For the sake of clarity, for the purpose of this article I’m using the term ‘retail photography’ to indicate photography for private clients, which includes family portraits, senior portraits, pet portraits, wedding photography and any other photography that consumers (individuals and/or couples) purchase.
Commercial photography is photography purchased by businesses for their commercial (marketing and/or advertising) use.
More and more often, retail photographers are being solicited by commercial clients to do photography for them, which is often an art buyer’s response to meeting squeezed budgets.
And many of those retail photographers are happy for the opportunity, for a wide variety of different reasons.
But it’s important to understand that just because a wedding couple or parents or pet owners are in love with a photo doesn’t mean it’s a good or even passable candidate for commercial use in an advertisement or marketing strategy.
Commercial photos for companies are very different from portrait photos for individuals or couples.
The following is a bit of a grey area, and there are an infinite number of variables that depend on the use, the client, the environment, the target market, etc, but the table below shows some general differences between a commercial photo and a retail photo that should help you approach your commercial shoots differently from your portrait/wedding/pet shoots.
|PORTRAIT PHOTO||COMMERCIAL PHOTO|
|Subjects often looking straight into camera||Subjects often looking away from camera|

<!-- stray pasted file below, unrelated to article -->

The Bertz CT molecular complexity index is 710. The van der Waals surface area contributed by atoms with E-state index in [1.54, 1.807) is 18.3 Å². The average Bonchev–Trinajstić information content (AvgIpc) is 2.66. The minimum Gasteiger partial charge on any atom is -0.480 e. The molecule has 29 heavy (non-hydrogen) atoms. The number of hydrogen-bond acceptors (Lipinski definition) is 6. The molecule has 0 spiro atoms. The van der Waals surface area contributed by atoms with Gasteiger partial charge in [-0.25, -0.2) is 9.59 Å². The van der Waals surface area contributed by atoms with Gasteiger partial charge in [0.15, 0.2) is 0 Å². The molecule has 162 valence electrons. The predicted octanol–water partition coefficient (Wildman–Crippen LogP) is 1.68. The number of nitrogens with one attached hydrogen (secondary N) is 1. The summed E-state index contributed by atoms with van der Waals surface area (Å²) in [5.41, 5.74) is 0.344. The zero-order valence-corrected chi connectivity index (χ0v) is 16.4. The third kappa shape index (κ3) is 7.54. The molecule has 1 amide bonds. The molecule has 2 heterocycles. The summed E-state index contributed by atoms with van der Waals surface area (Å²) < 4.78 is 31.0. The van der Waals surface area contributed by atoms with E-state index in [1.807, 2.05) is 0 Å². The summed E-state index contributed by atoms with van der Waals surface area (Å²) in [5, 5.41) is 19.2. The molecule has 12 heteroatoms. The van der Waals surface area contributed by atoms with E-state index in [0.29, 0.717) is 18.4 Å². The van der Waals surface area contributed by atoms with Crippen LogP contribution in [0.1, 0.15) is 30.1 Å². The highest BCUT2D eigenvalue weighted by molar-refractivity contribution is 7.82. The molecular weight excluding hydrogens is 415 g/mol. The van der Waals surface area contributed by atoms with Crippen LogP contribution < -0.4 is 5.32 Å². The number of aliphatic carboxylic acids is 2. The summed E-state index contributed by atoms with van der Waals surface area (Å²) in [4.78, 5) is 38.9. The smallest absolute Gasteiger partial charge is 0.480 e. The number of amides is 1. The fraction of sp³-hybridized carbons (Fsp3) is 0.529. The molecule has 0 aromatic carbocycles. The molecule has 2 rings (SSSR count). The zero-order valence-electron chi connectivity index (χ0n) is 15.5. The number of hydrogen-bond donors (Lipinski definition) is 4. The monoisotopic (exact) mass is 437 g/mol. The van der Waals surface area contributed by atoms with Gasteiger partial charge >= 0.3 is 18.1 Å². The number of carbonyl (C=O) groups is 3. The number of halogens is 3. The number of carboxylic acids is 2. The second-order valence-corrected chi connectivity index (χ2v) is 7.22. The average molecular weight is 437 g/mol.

|Backgrounds contain details; environment is key player||Backgrounds lack details; subject is main focus; simple is better|
|Little or no negative space with subjects filling frame or centered||Negative space with room for text copy, subjects usually off-center|
|Often static and posed, lacking specific behavior or movement||Often dynamic and capturing behavior and movement|
|Subject engaged with the camera||Fly on the wall, photojournalistic style|
|Even lighting across frame||Focused lighting to draw attention to subject|
|Captures a simple moment in time||Tells a bigger story (a commercial photo *always* tells a story)|
The best way to learn the differences between commercial photos and portrait photos is to study the work of commercial photographers.
My favorite resource to use for commercial photography inspiration is the example portfolios on Photofolio, which is a website provider used by many of the best commercial photographers.
When you look through the websites, you will notice there is a huge variety of photos that fall under the ‘commercial photography’ umbrella, but interestingly they all have a similar ‘look and feel’ that is very different from retail photography.
The biggest difference is quality. The quality of most commercial work is very high. Images have been retouched to perfection, and one incredible photo, called a ‘hero photo’, may be selected from an entire day of shooting to be used in an advertisement. Commercial images have to be supreme quality because they need to effectively sell a product or service. So naturally these images are the cream-of-the-crop.
Another great way to learn what ‘look’ your photos may be expected to have, and how you should be shooting is to buy magazines that contain ads from the brands you’d like to shoot for, and study the photos they use in their ads.
You can even tear those ads out of the magazines and bring them with you to your personal project shoots for on-set inspiration.
It won’t take long for you to have a deep understanding of how to shoot a commercial photo for a company differently than a cute retail portrait that would look nice on a wall. That understanding will be reflected in your work, which will result in more frequent inquires from better and better clients.